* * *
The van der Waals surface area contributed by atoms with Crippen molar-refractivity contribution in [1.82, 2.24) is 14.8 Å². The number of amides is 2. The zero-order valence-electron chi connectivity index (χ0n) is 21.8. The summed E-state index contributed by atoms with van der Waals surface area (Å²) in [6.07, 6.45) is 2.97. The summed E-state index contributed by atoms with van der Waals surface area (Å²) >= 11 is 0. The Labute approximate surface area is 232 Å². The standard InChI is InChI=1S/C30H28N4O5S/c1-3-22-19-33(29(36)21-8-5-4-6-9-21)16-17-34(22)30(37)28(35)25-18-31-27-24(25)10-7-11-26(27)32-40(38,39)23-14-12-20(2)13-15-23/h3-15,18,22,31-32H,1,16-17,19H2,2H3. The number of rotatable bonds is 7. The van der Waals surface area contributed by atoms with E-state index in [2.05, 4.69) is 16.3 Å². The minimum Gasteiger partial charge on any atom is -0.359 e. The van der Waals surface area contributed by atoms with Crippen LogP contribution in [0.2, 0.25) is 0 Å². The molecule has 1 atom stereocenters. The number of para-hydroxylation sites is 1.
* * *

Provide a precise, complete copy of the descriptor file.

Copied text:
The van der Waals surface area contributed by atoms with Crippen molar-refractivity contribution in [1.82, 2.24) is 14.8 Å². The number of amides is 2. The zero-order valence-electron chi connectivity index (χ0n) is 21.8. The summed E-state index contributed by atoms with van der Waals surface area (Å²) in [6.07, 6.45) is 2.97. The summed E-state index contributed by atoms with van der Waals surface area (Å²) >= 11 is 0. The Labute approximate surface area is 232 Å². The standard InChI is InChI=1S/C30H28N4O5S/c1-3-22-19-33(29(36)21-8-5-4-6-9-21)16-17-34(22)30(37)28(35)25-18-31-27-24(25)10-7-11-26(27)32-40(38,39)23-14-12-20(2)13-15-23/h3-15,18,22,31-32H,1,16-17,19H2,2H3. The number of rotatable bonds is 7. The van der Waals surface area contributed by atoms with E-state index in [2.05, 4.69) is 16.3 Å². The minimum Gasteiger partial charge on any atom is -0.359 e. The van der Waals surface area contributed by atoms with Crippen LogP contribution in [0.2, 0.25) is 0 Å². The molecule has 1 atom stereocenters. The number of para-hydroxylation sites is 1.